São Paulo’s Museum of Modern Art (Museu de Arte Moderna de São Paulo) commemorates seven decades since its founding in 1948 through midyear 2019. Simply known as MAM, the museum sets in motion this year’s celebrations with the collective exhibition Novas Aquisições no MAM (New Acquisitions at MAM) organized by the museum’s curator since 2002, Chilean-born Felipe Chaimovich.
The exhibition stages twenty-four pieces bequeathed by private donors to the MAM São Paulo collection in the last five years now on show for the first time. Among the older generation of Brazilian artists are works by constructivist Lothar Charoux (1912-1987), experimentalist Julio Plaza (1938-2003), syncretic Mestre Didi (1917-2013), textile artist Jacques Douchez (1921-2012), and visual-art poets Rydias (1948-1979) and Almandrade (1953). The contemporary art pieces on display are by Mauro Restiffe, Jonathas de Andrade, Sandra Cinto, Laura Lima, Marcelo Moscheta, João Castilho, Rodrigo Andrade, Pedro David, Erika Verzutti, Luiz Roque, and the collective avaf (assume vivid astro focus). Also present is a photo series with strong political statement by the radical collective 3NÓS3 active from 1979 to 1982, made up by performance artists Hudinilson Jr. (1957-2013), Mario Ramiro (1957) and Rafael França (1957-1991).
Felipe, the MAM collection is known for having geometric abstractionism at its core. Tell us about this angle related to the recent donations.
The MAM has a historical relation with geometric abstractionism. The oldest piece in the exhibition is the 1958 drawing by Lothar Charoux. Another example of geometric abstractionism in the new acquisitions that shows the style assuming a political stance in the sixties is the book project of artist Julio Plaza. The work invites the viewer to peruse through its colorful pages and leave behind the traditional passive stance viewers have when looking at art. Another facet of the movement is its lyrical character that advances through the 1980s. It is present in a wall tapestry, now in the collection, by Jacques Douchez, a French textile artist who spent his professional life in São Paulo.
What is another angle in the works donated lately?
As well as reflecting about its own trajectory, the MAM also tackles the country’s myths. The capital, Brasilia, is the most monumental ode to geometric abstractionist design applied to architecture and city planning. The city comes forth in a wake ceremony captured by a photo by Mauro Restiffe. Another angle of the country’s imagery is conveyed in a strong statement piece inspired on phrases by sociologist Gilberto Freyre, originator of the myth of Brazil’s racial democracy, in a piece by Jonathas de Andrade that groups Freyre’s words along with stereotyped photos of Afro-descendants laziness at work. The confrontation of geometric abstractionism and Afro-Brazilian mythology gains ground in the oeuvre of Mestre Didi. The relation between geometry and power is at the core of visual poets of the 1970s Almandrade and Ridyas. Their works convey the struggle to find a breath of freedom between lines and page columns in a world compliant with mass communication.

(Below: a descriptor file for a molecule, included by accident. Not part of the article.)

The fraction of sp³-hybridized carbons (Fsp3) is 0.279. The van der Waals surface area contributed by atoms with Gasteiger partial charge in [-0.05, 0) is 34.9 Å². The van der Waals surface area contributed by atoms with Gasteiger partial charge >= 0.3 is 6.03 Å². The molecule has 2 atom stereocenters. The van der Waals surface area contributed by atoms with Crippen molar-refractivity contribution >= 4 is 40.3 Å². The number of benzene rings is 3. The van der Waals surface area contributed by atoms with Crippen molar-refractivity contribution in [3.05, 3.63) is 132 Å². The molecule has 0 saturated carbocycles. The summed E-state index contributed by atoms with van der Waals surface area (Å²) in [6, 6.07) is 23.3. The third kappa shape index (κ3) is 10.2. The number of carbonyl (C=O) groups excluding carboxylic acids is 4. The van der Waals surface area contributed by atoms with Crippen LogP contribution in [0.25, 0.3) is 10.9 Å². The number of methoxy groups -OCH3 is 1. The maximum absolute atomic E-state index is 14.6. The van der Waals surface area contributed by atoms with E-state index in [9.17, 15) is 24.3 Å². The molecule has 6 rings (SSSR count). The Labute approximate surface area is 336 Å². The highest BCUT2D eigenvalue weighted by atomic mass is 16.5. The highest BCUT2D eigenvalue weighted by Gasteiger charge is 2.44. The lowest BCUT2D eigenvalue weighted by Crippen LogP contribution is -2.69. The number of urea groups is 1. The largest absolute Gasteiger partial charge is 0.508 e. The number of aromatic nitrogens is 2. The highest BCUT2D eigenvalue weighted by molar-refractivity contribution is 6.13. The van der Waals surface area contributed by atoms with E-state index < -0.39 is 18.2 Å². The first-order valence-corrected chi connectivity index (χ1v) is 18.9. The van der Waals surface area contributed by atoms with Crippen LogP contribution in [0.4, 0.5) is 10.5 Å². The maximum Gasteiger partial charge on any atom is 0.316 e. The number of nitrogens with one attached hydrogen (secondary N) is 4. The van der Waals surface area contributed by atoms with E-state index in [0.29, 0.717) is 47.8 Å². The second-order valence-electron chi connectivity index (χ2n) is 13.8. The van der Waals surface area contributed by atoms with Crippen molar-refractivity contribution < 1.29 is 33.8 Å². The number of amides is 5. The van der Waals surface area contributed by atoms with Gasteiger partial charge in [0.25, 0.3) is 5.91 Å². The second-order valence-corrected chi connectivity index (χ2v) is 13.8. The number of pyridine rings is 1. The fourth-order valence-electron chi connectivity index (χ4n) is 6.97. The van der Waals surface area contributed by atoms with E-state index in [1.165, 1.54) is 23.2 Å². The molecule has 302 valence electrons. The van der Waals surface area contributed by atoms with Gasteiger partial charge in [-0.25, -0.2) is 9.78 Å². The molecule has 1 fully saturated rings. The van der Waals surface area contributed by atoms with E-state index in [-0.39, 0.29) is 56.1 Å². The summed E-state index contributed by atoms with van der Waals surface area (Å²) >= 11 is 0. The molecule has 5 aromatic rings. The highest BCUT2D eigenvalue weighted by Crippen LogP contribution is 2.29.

Reflecting about the MAM’s own trajectory, as you mentioned, are there contemporary works now in the collection that relate to the museum’s privileged landscaped location at Ibirapuera Park?
I would say it manifests in the repetitiveness of the photographic work by Marcelo Moscheta, in the paintings by Rodrigo Andrade and in the work by Sandra Cinto, a sky that hovers between fantasy and reality.
Tell us more about the narratives of the contemporary artworks in the donation.
The contemporary art nucleus is where the collection moves radically away from rationalism. For example, the painting by avaf uses elements in red and black to get to an anarchical construction. Laura Lima’s textile panel is about destruction by haphazardly shredding the yarn and knotting it in coarse fashion. João Castilho fragments his narrative in blue rectangles. Eighty-five-year-old Montez Magno defies urban planning by using random data. The photo by Erika Verzutti and Luiz Roque is a puzzling play of shadows, and an arid world devastated by wildfires moves the series O Jardim (The Garden) by Pedro David.
Among the donations are there works with a clear political edge?
In this domain, two works stand out. One is Luta (Fight), a painting by José Roberto Aguilar, made in 1967 three years after Brazil’s military coup took place, and the other is the photo series, Ensacamento (Hooding), a form of torture that places a hood over the entire head of a prisoner. The work—an action that involved hooding urban statues of public figures—was performed in 1979 by the short-lived collective 3NÓS3.
Novas Aquisições no MAM (New Acquisitions at MAM)
Through March 31, 2019
Curated by Felipe Chaimovich
MAM / São Paulo
Rio-born Cynthia Garcia is a respected art historian, art critic and journalist fluent in five languages stationed in São Paulo. Cynthia is a recipient of the 2023 APCA (Paulista Association of Art Critics) award as a contributing editor of Newcity Brazil since its founding in 2015. Her daughter America Cavaliere works in the contemporary art market and her son Pedro Cavaliere, based in LA, is in the international DJ scene.
Contact: [email protected], www.cynthiagarcia.biz